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Research Papers: Fundamental Issues and Canonical Flows

Transition of a Steady to a Periodically Unsteady Flow for Various Jet Widths of a Combined Wall Jet and Offset Jet

[+] Author and Article Information
Tanmoy Mondal

Department of Mechanical Engineering,
Indian Institute of Technology Kharagpur,
West Bengal 721302, India

Manab Kumar Das

Professor
Department of Mechanical Engineering,
Indian Institute of Technology Kharagpur,
West Bengal 721302, India
e-mail: manab@mech.iitkgp.ernet.in

Abhijit Guha

Professor
Department of Mechanical Engineering,
Indian Institute of Technology Kharagpur,
West Bengal 721302, India

1Corresponding author.

Contributed by the Fluids Engineering Division of ASME for publication in the JOURNAL OF FLUIDS ENGINEERING. Manuscript received February 10, 2015; final manuscript received February 3, 2016; published online April 22, 2016. Assoc. Editor: Sharath S. Girimaji.

J. Fluids Eng 138(7), 070907 (Apr 22, 2016) (11 pages) Paper No: FE-15-1099; doi: 10.1115/1.4032750 History: Received February 10, 2015; Revised February 03, 2016

In the present paper, a dual jet consisting of a wall jet and an offset jet has been numerically simulated using two-dimensional unsteady Reynolds-Averaged Navier–Stokes (RANS) equations to examine the effects of jet width (w) variation on the near flow field region. The Reynolds number based on the separation distance between the two jets (d) has been considered to be Re = 10,000. According to the computational results, three distinct flow regimes have been identified as a function of w/d. For w/d ≤ 0.5, the flow field remains to be always steady with two counter-rotating stable vortices in between the two jets. On the contrary, within the range of 0.6 ≤ w/d < 1.6, the flow field reveals a periodic vortex shedding phenomenon similar to what would be observed in the wake of a two-dimensional bluff body. In this flow regime, the Strouhal number of vortex shedding frequency decreases monotonically with the progressive increase in the jet width. For w/d ≥ 1.6, the periodic vortex shedding is still evident, but the Strouhal number becomes insensitive to the variation of jet width.

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References

Figures

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Fig. 1

Schematic diagram of a typical dual jet flow consisting of a wall jet and an offset jet, where the jet width (w) is larger than the separation distance between the two jets (d)

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Fig. 6

Variation of maximum mean streamwise velocity (U¯m) with the downstream distance X for an offset jet

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Fig. 5

Variation of maximum mean streamwise velocity (U¯m) with the downstream distance X for a wall jet

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Fig. 4

Variation of maximum mean streamwise velocity (U¯m) with the downstream distance X for a dual jet with d/w = 1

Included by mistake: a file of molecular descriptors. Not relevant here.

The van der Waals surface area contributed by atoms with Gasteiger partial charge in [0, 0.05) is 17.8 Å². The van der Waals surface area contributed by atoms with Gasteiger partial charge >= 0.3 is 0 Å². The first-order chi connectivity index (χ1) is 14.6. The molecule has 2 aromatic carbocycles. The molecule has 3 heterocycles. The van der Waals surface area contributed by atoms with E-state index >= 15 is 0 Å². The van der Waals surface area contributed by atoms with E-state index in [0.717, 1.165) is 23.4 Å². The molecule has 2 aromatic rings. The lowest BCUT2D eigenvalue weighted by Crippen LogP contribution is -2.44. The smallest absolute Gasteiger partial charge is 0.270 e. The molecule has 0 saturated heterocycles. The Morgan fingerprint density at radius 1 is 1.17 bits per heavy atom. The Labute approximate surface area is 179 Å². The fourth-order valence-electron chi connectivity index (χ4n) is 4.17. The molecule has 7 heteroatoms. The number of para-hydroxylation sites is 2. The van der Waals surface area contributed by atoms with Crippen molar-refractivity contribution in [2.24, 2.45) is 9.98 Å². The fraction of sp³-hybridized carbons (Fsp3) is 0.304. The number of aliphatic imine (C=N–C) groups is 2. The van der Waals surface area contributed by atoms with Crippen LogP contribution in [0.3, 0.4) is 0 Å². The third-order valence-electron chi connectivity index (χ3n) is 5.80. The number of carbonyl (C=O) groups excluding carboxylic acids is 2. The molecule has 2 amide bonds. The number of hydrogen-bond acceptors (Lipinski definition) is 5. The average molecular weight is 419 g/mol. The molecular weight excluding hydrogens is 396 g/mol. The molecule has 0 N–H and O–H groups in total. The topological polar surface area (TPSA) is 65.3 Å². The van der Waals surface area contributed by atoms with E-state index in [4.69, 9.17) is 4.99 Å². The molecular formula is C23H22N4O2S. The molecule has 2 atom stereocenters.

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Fig. 7

Mean velocity vector of a dual jet flow consisting of a wall jet and an offset jet for w/d = 1.5

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Fig. 8

Instantaneous streamline patterns of dual jet flow showing the transition of flow from a purely steady-state to a periodically unsteady-state (a) two steady stable counter-rotating stable vortices for w/d = 0.5 and (b) periodic vortex shedding for w/d = 0.6

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Fig. 9

Instantaneous streamline patterns of dual jet flow for w/d = 2 showing the periodic vortex shedding phenomenon within a time period T at various time instants: (a) T/4, (b) T/2, (c) 3T/4, and (d) T

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Fig. 10

Instantaneous vorticity contours of dual jet flow for (a) w/d = 0.5, (b) w/d = 0.6, (c) w/d = 1, and (d) w/d = 2 (solid and dashed lines indicate positive and negative vorticity, respectively)

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Fig. 11

Instantaneous vorticity contours of dual jet flow for w/d = 1.5 showing the generation of von Kármán like vortex street within a time period T at various time instants: (a) T/4, (b) T/2, (c) 3T/4, and (d) T

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Fig. 3

Grid layout of the computational domain for dual jet flow with w/d = 1

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Fig. 2

Streamwise velocity profiles of dual jet flow with w/d = 1 for three different grid densities at downstream distances X = 1 (converging region), X = 10 (merging region), and X = 30 (wall jet region)

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Fig. 16

Variation of Strouhal number (St) with the jet width w/d

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Fig. 12

Time series of streamwise (U) and transverse (V) velocity components depicting (a) steady flow for w/d = 0.5 and (b)–(d) self-sustained periodic flow for w/d = 0.6, 1, and 2, respectively

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Fig. 13

FFT of transverse velocity (V) signals in the range w/d = 0.6–2 for which periodic vortex shedding occurs

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Fig. 14

Phase diagram of streamwise (U) and transverse (V) velocity signals for (a) w/d = 0.5 (a single point) and (b) w/d = 1.4 (a closed-loop)

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Fig. 15

PDF of transverse velocity signal (V) for the cases of w/d at which regular vortex shedding occurs displaying bimodal distribution (two distinct peaks)

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